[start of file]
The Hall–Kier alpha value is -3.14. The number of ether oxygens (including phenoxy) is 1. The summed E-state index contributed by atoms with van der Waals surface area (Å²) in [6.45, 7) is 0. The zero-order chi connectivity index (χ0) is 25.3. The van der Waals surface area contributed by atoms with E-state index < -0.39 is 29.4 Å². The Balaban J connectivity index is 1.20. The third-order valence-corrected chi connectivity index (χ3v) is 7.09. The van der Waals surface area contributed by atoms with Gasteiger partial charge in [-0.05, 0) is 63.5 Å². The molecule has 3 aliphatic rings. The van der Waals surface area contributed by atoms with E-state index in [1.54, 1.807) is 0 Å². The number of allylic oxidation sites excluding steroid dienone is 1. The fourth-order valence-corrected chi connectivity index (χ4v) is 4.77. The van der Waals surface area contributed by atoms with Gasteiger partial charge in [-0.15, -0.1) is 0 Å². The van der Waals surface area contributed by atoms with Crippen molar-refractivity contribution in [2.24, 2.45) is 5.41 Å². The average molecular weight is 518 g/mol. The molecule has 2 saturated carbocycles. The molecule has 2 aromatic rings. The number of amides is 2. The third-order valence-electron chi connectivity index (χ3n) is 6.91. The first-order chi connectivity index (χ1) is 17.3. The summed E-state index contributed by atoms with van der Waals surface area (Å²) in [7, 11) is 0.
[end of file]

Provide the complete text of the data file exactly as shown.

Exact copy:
The Hall–Kier alpha value is -3.14. The number of ether oxygens (including phenoxy) is 1. The summed E-state index contributed by atoms with van der Waals surface area (Å²) in [6.45, 7) is 0. The zero-order chi connectivity index (χ0) is 25.3. The van der Waals surface area contributed by atoms with E-state index < -0.39 is 29.4 Å². The Balaban J connectivity index is 1.20. The third-order valence-corrected chi connectivity index (χ3v) is 7.09. The van der Waals surface area contributed by atoms with Gasteiger partial charge in [-0.05, 0) is 63.5 Å². The molecule has 3 aliphatic rings. The van der Waals surface area contributed by atoms with E-state index in [1.54, 1.807) is 0 Å². The number of allylic oxidation sites excluding steroid dienone is 1. The fourth-order valence-corrected chi connectivity index (χ4v) is 4.77. The van der Waals surface area contributed by atoms with Gasteiger partial charge in [-0.15, -0.1) is 0 Å². The van der Waals surface area contributed by atoms with Crippen molar-refractivity contribution in [2.24, 2.45) is 5.41 Å². The average molecular weight is 518 g/mol. The molecule has 2 saturated carbocycles. The molecule has 2 aromatic rings. The number of amides is 2. The third-order valence-electron chi connectivity index (χ3n) is 6.91. The first-order chi connectivity index (χ1) is 17.3. The summed E-state index contributed by atoms with van der Waals surface area (Å²) in [7, 11) is 0.